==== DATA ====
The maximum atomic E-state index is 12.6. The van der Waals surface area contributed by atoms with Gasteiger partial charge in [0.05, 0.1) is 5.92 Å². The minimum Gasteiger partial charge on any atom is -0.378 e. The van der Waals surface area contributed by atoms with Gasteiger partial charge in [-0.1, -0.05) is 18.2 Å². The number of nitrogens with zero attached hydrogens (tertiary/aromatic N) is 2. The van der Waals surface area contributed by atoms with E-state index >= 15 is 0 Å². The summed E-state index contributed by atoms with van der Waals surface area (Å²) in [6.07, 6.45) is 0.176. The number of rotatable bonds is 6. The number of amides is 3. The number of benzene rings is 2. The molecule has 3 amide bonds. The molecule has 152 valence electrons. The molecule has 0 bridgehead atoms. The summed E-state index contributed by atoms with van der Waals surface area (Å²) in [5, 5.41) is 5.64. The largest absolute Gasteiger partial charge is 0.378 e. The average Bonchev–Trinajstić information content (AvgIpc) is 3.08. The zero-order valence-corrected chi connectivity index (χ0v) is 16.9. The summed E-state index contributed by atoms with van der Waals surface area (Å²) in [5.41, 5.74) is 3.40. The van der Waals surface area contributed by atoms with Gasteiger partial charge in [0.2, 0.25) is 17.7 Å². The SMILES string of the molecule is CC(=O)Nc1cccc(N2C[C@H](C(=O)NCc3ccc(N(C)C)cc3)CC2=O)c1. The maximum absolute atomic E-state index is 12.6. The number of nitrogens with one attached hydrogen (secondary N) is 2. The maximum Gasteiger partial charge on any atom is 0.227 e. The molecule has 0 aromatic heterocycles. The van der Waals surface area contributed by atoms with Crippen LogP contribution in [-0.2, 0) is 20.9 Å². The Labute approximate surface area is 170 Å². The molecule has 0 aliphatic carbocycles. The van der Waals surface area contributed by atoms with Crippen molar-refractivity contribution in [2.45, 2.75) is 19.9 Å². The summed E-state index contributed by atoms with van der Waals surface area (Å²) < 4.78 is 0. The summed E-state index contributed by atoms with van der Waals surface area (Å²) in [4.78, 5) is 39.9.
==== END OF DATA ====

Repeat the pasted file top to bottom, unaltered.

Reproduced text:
The maximum atomic E-state index is 12.6. The van der Waals surface area contributed by atoms with Gasteiger partial charge in [0.05, 0.1) is 5.92 Å². The minimum Gasteiger partial charge on any atom is -0.378 e. The van der Waals surface area contributed by atoms with Gasteiger partial charge in [-0.1, -0.05) is 18.2 Å². The number of nitrogens with zero attached hydrogens (tertiary/aromatic N) is 2. The van der Waals surface area contributed by atoms with E-state index >= 15 is 0 Å². The summed E-state index contributed by atoms with van der Waals surface area (Å²) in [6.07, 6.45) is 0.176. The number of rotatable bonds is 6. The number of amides is 3. The number of benzene rings is 2. The molecule has 3 amide bonds. The molecule has 152 valence electrons. The molecule has 0 bridgehead atoms. The summed E-state index contributed by atoms with van der Waals surface area (Å²) in [5, 5.41) is 5.64. The largest absolute Gasteiger partial charge is 0.378 e. The average Bonchev–Trinajstić information content (AvgIpc) is 3.08. The zero-order valence-corrected chi connectivity index (χ0v) is 16.9. The summed E-state index contributed by atoms with van der Waals surface area (Å²) in [5.41, 5.74) is 3.40. The van der Waals surface area contributed by atoms with Gasteiger partial charge in [0.2, 0.25) is 17.7 Å². The SMILES string of the molecule is CC(=O)Nc1cccc(N2C[C@H](C(=O)NCc3ccc(N(C)C)cc3)CC2=O)c1. The maximum absolute atomic E-state index is 12.6. The number of nitrogens with one attached hydrogen (secondary N) is 2. The maximum Gasteiger partial charge on any atom is 0.227 e. The molecule has 0 aromatic heterocycles. The van der Waals surface area contributed by atoms with Crippen LogP contribution in [-0.2, 0) is 20.9 Å². The Labute approximate surface area is 170 Å². The molecule has 0 aliphatic carbocycles. The van der Waals surface area contributed by atoms with Crippen molar-refractivity contribution in [2.45, 2.75) is 19.9 Å². The summed E-state index contributed by atoms with van der Waals surface area (Å²) < 4.78 is 0. The summed E-state index contributed by atoms with van der Waals surface area (Å²) in [4.78, 5) is 39.9.